Following a week that saw a handful of upsets around the world of college basketball, the Villanova Wildcats ascended to the top spot in both the Associated Press and coaches polls on Monday. It is the first time Villanova has taken the top spot in the AP poll and the second time Villanova has been the top-ranked team in the coaches poll. It is just another step forward for Villanova under head coach Jay Wright, who is more focused on a larger goal down the line.
“We’re honored and humbled to have been voted No.1 by the writers in the Associated Press poll and the coaches in the USA Today Coaches poll,” Wright said Monday. “There’s still a lot of basketball left to be played and handling this will be another challenge for our team. We look forward to it.”
Wright took over as Villanova’s head coach in 2001, taking over the reins following the final year under Steve Lappas. The Wildcats won the national championship in 1985 by upsetting Patrick Ewing and Georgetown, but Villanova managed to escape the first weekend of the NCAA tournament just once from 1986 through 2000. Under Wright, it did not take long to set the bar higher.
Though Villanova did not receive an invitation to the NCAA Tournament in Wright’s first three seasons as well-dressed head coach on the Main Line, Villanova had a 19-win and 18-win season sandwiching a 15-16 season. In 2005, Villanova went on a run in the tournament, advancing to the regional semifinal where it came up one point shy of topping No. 1 seed North Carolina, the eventual national champion. Villanova took the next step the following season, losing to eventual national champion Florida in the regional semifinal. Wright’s first two trips to the tournament were valuable learning experiences, as he and the program went toe-to-toe with the two national champions. Villanova learned what it takes to build a national championship program, and Wright took what he learned and established the mindset for Villanova in the years moving forward, but he also stuck with his familiar formula of building around a guard-focused offense.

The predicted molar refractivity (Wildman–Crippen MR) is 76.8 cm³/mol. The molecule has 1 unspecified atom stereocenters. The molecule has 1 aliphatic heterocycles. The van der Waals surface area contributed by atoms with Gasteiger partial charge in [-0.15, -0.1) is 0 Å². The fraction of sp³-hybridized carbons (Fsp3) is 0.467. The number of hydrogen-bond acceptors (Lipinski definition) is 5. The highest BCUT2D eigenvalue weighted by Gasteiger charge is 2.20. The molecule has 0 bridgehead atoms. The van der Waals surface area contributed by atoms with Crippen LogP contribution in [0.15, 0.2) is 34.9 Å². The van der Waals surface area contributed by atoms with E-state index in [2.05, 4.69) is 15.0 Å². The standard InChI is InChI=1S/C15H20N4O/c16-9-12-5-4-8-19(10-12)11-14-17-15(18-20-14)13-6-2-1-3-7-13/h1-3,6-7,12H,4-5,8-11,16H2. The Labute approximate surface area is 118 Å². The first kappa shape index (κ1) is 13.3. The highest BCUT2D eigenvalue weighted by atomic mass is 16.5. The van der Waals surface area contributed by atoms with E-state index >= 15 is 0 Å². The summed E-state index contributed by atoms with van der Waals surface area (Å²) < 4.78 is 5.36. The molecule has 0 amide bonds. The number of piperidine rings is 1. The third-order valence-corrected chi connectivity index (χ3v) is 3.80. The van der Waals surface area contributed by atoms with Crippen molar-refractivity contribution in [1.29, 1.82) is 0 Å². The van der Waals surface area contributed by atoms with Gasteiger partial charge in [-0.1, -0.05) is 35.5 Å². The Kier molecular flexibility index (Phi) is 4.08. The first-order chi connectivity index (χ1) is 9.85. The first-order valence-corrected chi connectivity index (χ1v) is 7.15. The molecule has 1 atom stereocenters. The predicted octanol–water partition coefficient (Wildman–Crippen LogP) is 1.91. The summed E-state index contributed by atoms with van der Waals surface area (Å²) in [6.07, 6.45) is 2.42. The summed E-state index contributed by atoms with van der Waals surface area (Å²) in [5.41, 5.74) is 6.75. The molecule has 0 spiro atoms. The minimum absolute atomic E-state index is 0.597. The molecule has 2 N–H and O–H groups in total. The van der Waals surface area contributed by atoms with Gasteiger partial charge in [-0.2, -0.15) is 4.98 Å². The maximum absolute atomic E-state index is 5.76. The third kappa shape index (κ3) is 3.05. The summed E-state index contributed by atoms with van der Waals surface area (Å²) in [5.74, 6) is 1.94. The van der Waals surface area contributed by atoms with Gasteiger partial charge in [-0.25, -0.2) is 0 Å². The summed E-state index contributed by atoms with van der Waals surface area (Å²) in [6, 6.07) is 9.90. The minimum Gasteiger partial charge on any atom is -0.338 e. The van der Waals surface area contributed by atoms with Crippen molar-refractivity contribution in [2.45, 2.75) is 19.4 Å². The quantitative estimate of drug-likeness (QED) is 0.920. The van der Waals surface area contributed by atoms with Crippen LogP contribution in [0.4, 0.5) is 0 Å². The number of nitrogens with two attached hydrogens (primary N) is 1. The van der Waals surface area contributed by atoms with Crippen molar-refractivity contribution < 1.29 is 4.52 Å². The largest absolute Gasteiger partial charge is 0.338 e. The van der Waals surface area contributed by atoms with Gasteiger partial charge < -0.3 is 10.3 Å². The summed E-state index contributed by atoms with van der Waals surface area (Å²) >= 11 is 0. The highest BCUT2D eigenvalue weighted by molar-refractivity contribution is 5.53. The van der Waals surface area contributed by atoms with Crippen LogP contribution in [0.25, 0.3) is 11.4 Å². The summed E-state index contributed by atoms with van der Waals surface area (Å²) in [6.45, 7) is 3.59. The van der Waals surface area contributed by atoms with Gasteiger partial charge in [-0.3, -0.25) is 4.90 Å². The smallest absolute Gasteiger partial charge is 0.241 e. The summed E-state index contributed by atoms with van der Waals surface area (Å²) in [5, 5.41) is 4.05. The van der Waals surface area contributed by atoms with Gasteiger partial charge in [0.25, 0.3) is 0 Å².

Villanova took an early exit in 2007 in a mid-seed matchup against Kentucky. Odds are even if Villanova had won the battle of the Wildcats, Villanova would have been dumped in the next game by top-seed Kansas. But this early exit was not so much a step back, as it was actually a step forward. Villanova was a young team with freshman Scottie Reynolds offering a glimpse of a bright future as seniors Will Sheridan and Curtis Sumpter were on their last legs with the program. Wright and Villanova roared back the following March with a trip to the regional semifinal, where once again Wright’s Wildcats were ousted by the eventual national champions (Kansas). Once again, Villanova took their experience in the losing effort and grew from it. It paid off the following season when Wright (and Reynolds, now a junior) took Villanova to its first Final Four since winning it all in 1985. Just months after the Phillies won a World Series and the Eagles played for the NFC Championship, Villanova was riding high, but it was taken out by North Carolina in the national semifinal. North Carolina won the national championship after having little trouble with Villanova.
Since appearing in the Final Four, Wright has once again had to rebuild his program with a new crop of players. He manages to grow recruiting classes over time, in cycles it seems. Now here we are again wondering if this could be the year Wright and his guard-heavy approach to basketball has what it takes to not just make a run in the tournament, but win it all.
Villanova has struggled to make a deep run in the tournament since that 2009 Final Four, but now Wright has his Wildcats finding plenty of reason to be confident, and this group may be experienced enough at this point to not let that distract them. This Villanova team has already taken some lumps with losses to Oklahoma and Virginia and Providence. This team is seasoned enough to know there is a long way to go, and if they can learn lessons from their downfalls, Wright could be building something particularly special in a year that appears to be wide open for the taking by any program capable of stringing together enough quality runs. If Villanova can survive a game of poor shooting, Wright just might be taking this team to the next rung on the ladder.